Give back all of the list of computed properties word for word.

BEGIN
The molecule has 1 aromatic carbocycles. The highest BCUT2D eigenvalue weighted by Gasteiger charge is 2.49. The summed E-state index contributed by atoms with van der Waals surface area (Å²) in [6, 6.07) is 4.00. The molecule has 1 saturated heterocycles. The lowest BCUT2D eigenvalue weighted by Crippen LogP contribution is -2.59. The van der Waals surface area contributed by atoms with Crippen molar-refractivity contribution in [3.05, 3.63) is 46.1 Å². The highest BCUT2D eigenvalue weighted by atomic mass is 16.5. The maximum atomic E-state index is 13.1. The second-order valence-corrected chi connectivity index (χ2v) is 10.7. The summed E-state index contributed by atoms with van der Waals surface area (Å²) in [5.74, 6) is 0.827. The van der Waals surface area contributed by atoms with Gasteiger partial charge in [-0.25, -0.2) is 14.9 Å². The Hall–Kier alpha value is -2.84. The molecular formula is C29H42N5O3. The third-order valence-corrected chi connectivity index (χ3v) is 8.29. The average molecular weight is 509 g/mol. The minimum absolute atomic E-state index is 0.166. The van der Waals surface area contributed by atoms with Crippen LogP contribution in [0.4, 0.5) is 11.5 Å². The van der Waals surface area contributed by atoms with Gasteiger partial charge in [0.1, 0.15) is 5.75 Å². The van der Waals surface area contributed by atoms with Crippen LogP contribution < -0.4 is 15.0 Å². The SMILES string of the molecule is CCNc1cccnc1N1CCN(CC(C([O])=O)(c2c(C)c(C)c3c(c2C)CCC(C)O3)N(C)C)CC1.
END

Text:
The molecule has 1 aromatic carbocycles. The highest BCUT2D eigenvalue weighted by Gasteiger charge is 2.49. The summed E-state index contributed by atoms with van der Waals surface area (Å²) in [6, 6.07) is 4.00. The molecule has 1 saturated heterocycles. The lowest BCUT2D eigenvalue weighted by Crippen LogP contribution is -2.59. The van der Waals surface area contributed by atoms with Crippen molar-refractivity contribution in [3.05, 3.63) is 46.1 Å². The highest BCUT2D eigenvalue weighted by atomic mass is 16.5. The maximum atomic E-state index is 13.1. The second-order valence-corrected chi connectivity index (χ2v) is 10.7. The summed E-state index contributed by atoms with van der Waals surface area (Å²) in [5.74, 6) is 0.827. The van der Waals surface area contributed by atoms with Gasteiger partial charge in [-0.25, -0.2) is 14.9 Å². The Hall–Kier alpha value is -2.84. The molecular formula is C29H42N5O3. The third-order valence-corrected chi connectivity index (χ3v) is 8.29. The average molecular weight is 509 g/mol. The minimum absolute atomic E-state index is 0.166. The van der Waals surface area contributed by atoms with Crippen LogP contribution in [0.4, 0.5) is 11.5 Å². The van der Waals surface area contributed by atoms with Gasteiger partial charge in [0.1, 0.15) is 5.75 Å². The van der Waals surface area contributed by atoms with Crippen LogP contribution < -0.4 is 15.0 Å². The SMILES string of the molecule is CCNc1cccnc1N1CCN(CC(C([O])=O)(c2c(C)c(C)c3c(c2C)CCC(C)O3)N(C)C)CC1.